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The wonders of Budapest, the spaces of Corvinus through the eyes of an American photographer

2024-05-28 14:00:00

Can the Corvinus staircase or corridor compete with the Parliament by night or the hall of the Szabó Ervin Library? - The answer is on display at the newly opened exhibition of American photographer Franklin Ames at the main building of Corvinus.
Budapesti Corvinus Egyetem

The familiar sights of Budapest are shown differently, in a way that you might never, or even rarely, see. There is a nighttime photo of the Liberation Monument at the top of Gellért Hill, through the Liberty Bridge’s grille leading to the Turul bird statue. Heroes Square is shown in a special twilight light that is rarely seen. We catch a glimpse of the Parliament, photographed through the arcades of the Fisherman’s Bastion. Apparently Franklin Amesgreat favourite is the Parliament, but he may also like the Music Academy, the Dohány Street Synagogue and Vajdahunyad Castle not least Corvinus.  

For me, one of the most beautiful pictures is of an interior corridor of Corvinus: you may wonder why you have to photograph a section of corridor, but the atmospherically lit, completely deserted corridor has a very special atmosphere. The exhibition also includes two other pictures of Corvinus. The photographer also likes to use the glass sphere (a tool for creative use of the phenomenon of refraction), and his pictures do not include any people. To do this, he says, he has to choose the right time very well: when is HeroesSquare or the Chain Bridge completely empty? At dawn or late at night, perhaps during Covid. As the photographer himself writes, for him, Covid 2021 was both a blessing and a curse – a blessing because he didn’t have to wait too long to photograph deserted locations, but he had trouble even getting takeaway food.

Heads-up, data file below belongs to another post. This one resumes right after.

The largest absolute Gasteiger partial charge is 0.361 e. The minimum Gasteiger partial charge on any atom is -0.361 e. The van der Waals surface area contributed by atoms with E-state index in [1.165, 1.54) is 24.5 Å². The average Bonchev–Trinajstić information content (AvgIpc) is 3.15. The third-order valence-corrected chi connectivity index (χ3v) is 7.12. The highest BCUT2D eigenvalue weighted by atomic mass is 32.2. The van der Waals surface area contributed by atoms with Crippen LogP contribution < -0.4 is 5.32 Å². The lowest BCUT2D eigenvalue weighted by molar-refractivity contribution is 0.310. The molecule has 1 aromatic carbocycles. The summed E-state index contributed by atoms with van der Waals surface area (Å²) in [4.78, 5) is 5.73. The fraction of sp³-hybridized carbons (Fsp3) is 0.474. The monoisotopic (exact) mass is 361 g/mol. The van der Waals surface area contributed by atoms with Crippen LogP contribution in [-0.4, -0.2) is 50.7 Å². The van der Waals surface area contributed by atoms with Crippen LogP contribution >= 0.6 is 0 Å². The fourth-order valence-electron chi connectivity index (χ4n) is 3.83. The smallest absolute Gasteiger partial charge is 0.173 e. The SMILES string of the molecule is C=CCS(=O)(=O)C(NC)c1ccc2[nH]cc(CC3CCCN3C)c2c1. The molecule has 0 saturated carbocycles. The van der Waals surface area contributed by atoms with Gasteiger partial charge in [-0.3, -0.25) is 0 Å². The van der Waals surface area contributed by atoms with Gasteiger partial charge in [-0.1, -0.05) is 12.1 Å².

Waiting for the moment 

The exhibition in the corridor is supported by American Corner Budapest and the American Embassy in Budapest. It’s hard to believe that Franklin Ames is not a professional photographer, his original profession – which he practices – is a quality assurance engineer who first came to Szolnok, Hungary, on a commission. He also loves and knows how to take landscapes – all but one of these landscape photographs are also completely people-less – and is a fan of old buildings and parts of buildings, and loves to photograph doors and stairs. He says that when he first arrived in Budapest, he couldn’t get enough of the view, and so he plans every weekend in advance, “waiting for the moment” to take a special picture. It is not just the beautiful buildings that attract him, he says that in no other country in the world has he been welcomed as positively as he has here. The Texas-based photographer has been to Mexico, Korea, Japan, Thailand, Cambodia, Indonesia, Costa Rica, Germany, Switzerland and, of course, here, in Hungary. In Korea, he met Tamás Virág, a photographer of Hungarian origin, who lives in Canada. He bought his first camera from him. Later, he met Péter Rajkai, a building photographer, on a social networking site and got a lot of useful advice from him. 

It’s worth taking half an hour to visit the exhibition on the ground floor corridor of Building E, where you can see the Buda Castle Tunnel or the Corvinus staircase as never before. You can marvel at the beautiful surroundings we have in a way you wouldn’t in your daily rush. 


Katalin Török 

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GEN.:2024.06.21. - 14:02:53